Mike Matczak ’11 was in bed when the Adirondack Phantoms called last Saturday morning. The American Hockey League team wanted him to play for them that night.
The former men’s hockey blueliner packed his bags and drove three and a half hours to the Phantoms’ rink in Glens Falls, New York. By 7:00 p.m., he was wearing one of the Phantoms’ orange jerseys and skating shifts on defense against the Wilkes-Barre Penguins.
“Saturday is a big blur for me at this point,” Matczak said. “I woke up at New Haven, and next thing I know I’m playing for the Phantoms.”
Matczak is one of five Elis to have received calls from professional hockey teams since the Yale season ended with a loss in the NCAA Tournament almost two weeks ago. Goaltender Ryan Rondeau ’11 has also signed with the Phantoms, and Denny Kearney ’11, Chris Cahill ’11, and Jimmy Martin ’11 have also logged time on professional teams.
All five heard from the professional clubs in the same manner — a phone call — and then left Yale for an unfamiliar city. Cahill had the longest trip of the group: a flight to Wisconsin for his gig with the Milwaukee Admirals. The rest of the Elis have had easier commutes — Kearney had to drive just an hour to his gig with the Springfield (Mass.) Falcons.
The Falcons, the Admirals, and the Phantoms — who have Rondeau on their roster as well as Matczak — play in the American Hockey League, just one step below the top professional league in the world: the National Hockey League. The minor league is full of players who have seen action in the Big Show, or are on the verge. The game is faster-paced and more controlled than college hockey.
“It’s the same sport, but each man is a little more skilled than the guys are in college,” Kearney said.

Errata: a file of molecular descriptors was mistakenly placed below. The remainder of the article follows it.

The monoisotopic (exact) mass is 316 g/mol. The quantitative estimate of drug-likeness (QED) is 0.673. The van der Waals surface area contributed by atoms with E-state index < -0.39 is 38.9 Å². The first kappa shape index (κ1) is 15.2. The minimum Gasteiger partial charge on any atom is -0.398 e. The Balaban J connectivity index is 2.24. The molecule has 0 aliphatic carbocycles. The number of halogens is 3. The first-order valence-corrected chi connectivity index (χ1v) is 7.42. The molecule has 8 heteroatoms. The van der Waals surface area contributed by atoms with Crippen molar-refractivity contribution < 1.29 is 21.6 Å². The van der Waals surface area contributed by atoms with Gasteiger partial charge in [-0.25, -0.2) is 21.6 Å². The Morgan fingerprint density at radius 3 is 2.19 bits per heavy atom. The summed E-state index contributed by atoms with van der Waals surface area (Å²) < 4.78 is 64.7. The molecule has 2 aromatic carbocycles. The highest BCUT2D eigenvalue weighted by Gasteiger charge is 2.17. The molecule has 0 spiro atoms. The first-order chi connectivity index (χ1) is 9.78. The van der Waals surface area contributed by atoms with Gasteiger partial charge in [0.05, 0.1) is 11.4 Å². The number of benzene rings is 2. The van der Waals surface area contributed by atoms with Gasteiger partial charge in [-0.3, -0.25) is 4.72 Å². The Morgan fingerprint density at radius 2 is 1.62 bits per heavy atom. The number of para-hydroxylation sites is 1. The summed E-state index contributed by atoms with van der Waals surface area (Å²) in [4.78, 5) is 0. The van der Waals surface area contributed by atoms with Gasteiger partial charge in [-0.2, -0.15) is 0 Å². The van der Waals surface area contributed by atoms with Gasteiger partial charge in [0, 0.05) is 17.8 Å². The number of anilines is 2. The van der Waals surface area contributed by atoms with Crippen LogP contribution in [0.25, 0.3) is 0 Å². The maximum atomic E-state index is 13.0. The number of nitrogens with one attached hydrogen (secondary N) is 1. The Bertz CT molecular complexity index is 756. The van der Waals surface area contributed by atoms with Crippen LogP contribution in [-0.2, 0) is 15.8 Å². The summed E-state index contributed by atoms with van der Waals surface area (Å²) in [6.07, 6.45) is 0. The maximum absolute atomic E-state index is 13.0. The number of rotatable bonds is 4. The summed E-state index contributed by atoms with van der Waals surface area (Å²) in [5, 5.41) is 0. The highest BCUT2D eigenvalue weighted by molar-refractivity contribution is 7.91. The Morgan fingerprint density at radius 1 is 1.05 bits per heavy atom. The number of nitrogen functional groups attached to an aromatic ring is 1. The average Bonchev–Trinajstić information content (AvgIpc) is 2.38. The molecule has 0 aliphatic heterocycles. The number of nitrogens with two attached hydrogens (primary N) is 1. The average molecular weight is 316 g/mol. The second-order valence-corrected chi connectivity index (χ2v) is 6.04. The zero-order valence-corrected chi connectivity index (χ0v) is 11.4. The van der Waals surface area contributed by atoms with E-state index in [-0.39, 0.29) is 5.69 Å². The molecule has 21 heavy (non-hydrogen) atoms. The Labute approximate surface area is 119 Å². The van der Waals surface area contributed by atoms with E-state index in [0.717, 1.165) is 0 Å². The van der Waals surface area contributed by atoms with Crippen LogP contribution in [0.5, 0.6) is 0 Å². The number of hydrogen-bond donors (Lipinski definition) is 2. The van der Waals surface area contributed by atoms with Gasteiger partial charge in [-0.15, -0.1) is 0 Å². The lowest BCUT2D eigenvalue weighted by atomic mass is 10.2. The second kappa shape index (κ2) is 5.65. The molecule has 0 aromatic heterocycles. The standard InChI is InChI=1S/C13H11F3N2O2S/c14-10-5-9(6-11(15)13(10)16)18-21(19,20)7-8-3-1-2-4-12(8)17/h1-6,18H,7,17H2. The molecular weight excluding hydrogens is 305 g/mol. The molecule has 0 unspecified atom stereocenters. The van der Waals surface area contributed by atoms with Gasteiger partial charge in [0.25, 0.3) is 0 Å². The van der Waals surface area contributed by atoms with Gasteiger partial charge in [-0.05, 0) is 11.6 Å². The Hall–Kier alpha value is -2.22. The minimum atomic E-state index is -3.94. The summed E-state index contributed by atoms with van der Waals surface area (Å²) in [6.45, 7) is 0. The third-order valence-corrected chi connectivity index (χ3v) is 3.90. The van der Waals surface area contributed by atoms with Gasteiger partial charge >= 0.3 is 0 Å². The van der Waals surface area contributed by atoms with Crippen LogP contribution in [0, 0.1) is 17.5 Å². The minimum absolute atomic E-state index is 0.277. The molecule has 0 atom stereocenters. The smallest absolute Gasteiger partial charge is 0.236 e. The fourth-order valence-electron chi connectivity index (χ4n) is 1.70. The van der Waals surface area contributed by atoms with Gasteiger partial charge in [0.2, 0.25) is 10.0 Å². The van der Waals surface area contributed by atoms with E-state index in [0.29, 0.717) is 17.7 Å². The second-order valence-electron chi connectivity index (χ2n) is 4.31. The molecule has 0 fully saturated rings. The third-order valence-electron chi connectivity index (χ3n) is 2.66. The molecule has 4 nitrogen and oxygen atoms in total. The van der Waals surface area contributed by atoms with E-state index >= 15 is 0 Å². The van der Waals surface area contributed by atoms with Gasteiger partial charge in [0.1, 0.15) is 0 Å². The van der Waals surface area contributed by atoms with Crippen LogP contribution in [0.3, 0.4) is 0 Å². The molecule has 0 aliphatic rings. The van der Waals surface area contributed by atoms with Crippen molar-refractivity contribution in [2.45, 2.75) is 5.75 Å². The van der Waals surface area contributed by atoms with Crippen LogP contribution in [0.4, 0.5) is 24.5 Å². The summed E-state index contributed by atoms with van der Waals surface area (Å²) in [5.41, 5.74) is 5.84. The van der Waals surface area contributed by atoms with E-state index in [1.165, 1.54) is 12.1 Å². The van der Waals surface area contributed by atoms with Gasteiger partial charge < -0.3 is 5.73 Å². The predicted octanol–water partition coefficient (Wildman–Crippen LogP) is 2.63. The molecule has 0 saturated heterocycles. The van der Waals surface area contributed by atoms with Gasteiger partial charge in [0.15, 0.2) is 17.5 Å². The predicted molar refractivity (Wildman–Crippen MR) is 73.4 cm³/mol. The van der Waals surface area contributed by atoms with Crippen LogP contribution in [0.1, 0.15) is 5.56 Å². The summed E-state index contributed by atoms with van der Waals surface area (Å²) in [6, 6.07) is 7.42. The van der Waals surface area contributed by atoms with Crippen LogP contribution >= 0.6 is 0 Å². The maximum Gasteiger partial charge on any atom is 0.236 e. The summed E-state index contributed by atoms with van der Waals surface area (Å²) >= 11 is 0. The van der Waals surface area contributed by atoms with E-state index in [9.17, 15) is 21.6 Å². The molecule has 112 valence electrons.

That higher level of play has not stopped the former Yale left wing, who has racked up a goal and three assists in his three games with Springfield. His most recent assist, which he earned with a pretty pass across the crease to linemate Greg Moore, came in a familiar location: Bridgeport’s Arena at Harbor Yard, the site of Yale’s season-ending loss to Minnesota-Duluth on March 26.
“During warmups, the goal judge from our game against [Duluth] said, ‘Hey, remember me? When you scored on UMD you jumped against the glass and scared me to death,’” Kearney said. “That was funny, but being there was strange. It was too soon to be back.”
Although Kearney is the only Eli who has made the trip to Bridgeport for a game so far, all have experienced the same rapid turnaround from the end of their Yale season to the beginning of what each one hopes will be a long professional career.
Martin had just two days to make the transition. The Reading Royals of the East Coast Hockey League called him last Tuesday. He was on a plane to Pennsylvania before the day was out, and played that Wednesday.
“You’re still getting over the [Duluth] loss, and having to think about moving on was brutal,” Martin said.
The Reading regular season ended last Saturday, so Martin played three games in four days with the club before he returned to Yale and to classes. The rest of the Elis will all spend at least a full week with their new teams because the AHL regular season does not end until this weekend.
For Matczak, Kearney, and Cahill, those extra games meant missing a full week of school.
“Luckily, I have a lot of downtime,” Matczak said. “So I’ve been able to keep up with most of the work.”
The five Elis have all signed amateur tryout contracts that expire at the end of their professional teams’ regular seasons this weekend. After that, they will return to Yale, graduate, and train over the summer.
“My plan is to go back to school and hopefully my play will catch the interest of someone,” Kearney said. “I’m hoping I can parlay the opportunity to showcase my skills at this level into a contract for next year.”
If Kearney and his former teammates become full-time athletes next year, they will compete against each other, former teammates such as Ryan Donald ’10 and Sean Backman ’10, and dozens of former NCAA opponents. Kearney, for one, is currently playing on a line alongside Cam Atkinson, whose Boston College team eliminated Yale from last year’s NCAA Tournament.
“It’s an overwhelming situation,” Martin said. “Obviously, I’ve played with other teams before, but I’ve been with Yale for four years and the core group there had played together all season. It’s tough to move on.”